GQ India|June 2020
Soon after arriving in the South Korean capital of Seoul late last year – pre-pandemic – Véronique Nichanian found herself observing the outfit of a young man on the street. There was a lot to take in – three or four different brand names and logos in large fonts vied for the French designer’s attention, like neon signs in the city’s famous Gangnam-gu district. “I was thinking to myself, what does this mean? What does this express about himself?” Nichanian wonders aloud with a shrug that implies slight frustration at the s-word that’s dominated menswear for the last few seasons. “I didn’t understand it. The logomania, I hate it.”
At the peak of the recent streetwear boom, which menswear archivists will hereafter peg to late 2017 or early 2018, Nichanian’s stance probably would’ve been perceived as cynical and out of date. Hoodies and sneakers were the new status symbols, and the definition of luxury seemed on the cusp of unrecognisable, irreversible change. But Nichanian has been making clothes long enough to recognise the ebb and flow of a fad when one hits and threatens to take hold. Having been with Hermès since it launched menswear in 1988 – and only one other brand, Cerruti, before that – this year will mark the designer’s 32nd at the house, and her 12th as artistic director of what the French maison refers to as its “menswear universe”. During this time, Nichanian has established one of the most consistent sartorial languages in menswear and, accordingly, one of the most loyal customer bases in the business. Yet, only now that streetwear mania is receding (in a recent interview with Dazed, Virgil Abloh boldly stated, “it’s definitely gonna die”), do we declare through the lens of hindsight that well, of course! Nichanian had a point. The hype couldn’t last forever.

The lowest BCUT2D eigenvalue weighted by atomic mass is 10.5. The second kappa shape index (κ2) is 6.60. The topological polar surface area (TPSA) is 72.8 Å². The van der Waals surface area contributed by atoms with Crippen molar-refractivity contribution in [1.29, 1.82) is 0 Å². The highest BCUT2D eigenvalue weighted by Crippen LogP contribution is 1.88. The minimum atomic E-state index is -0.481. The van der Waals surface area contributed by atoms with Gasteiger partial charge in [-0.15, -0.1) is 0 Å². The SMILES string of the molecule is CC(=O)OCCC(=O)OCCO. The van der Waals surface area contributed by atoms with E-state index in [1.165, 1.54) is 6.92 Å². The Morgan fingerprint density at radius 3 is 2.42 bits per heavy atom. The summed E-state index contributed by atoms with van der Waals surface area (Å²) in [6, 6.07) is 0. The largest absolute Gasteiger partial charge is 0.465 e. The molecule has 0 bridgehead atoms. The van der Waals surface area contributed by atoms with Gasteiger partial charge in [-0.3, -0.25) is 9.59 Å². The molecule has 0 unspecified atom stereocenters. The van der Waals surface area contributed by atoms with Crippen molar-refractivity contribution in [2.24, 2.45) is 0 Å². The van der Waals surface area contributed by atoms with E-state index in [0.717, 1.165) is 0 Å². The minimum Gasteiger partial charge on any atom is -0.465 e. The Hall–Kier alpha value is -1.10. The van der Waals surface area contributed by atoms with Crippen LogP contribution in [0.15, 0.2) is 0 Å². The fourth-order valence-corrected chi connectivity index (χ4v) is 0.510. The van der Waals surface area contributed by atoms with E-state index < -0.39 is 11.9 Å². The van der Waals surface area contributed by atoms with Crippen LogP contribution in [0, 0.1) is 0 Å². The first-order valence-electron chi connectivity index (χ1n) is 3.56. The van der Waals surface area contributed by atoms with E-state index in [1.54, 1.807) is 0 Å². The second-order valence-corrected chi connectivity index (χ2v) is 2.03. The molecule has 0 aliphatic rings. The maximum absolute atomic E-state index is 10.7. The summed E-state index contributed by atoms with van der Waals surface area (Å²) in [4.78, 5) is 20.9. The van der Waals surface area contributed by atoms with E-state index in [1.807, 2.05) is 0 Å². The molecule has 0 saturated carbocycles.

Our meeting with the designer takes place on a crisp November morning in the South Korean capital, ahead of a showcase of the brand’s AW19 collection. Since launching in 2008, the French luxury maison’s annual menswear universe events – which are part-runway show, part-party, partcultural experience, and full Hermès-world immersion – have travelled the globe, hitting destinations not usually serviced by major fashion weeks, but where the brand’s astute and worldly male customers nonetheless dwell, such as Shanghai and downtown LA. It was only a matter of time before the event touched down in Seoul, home to one of the world’s largest cosmetic tourism industries and arguably its most progressive pop scene. “Korean men are on the top of modernity; their mind is open to everything,” explains Nichanian (including, as she witnessed, such audacious layering of logos).
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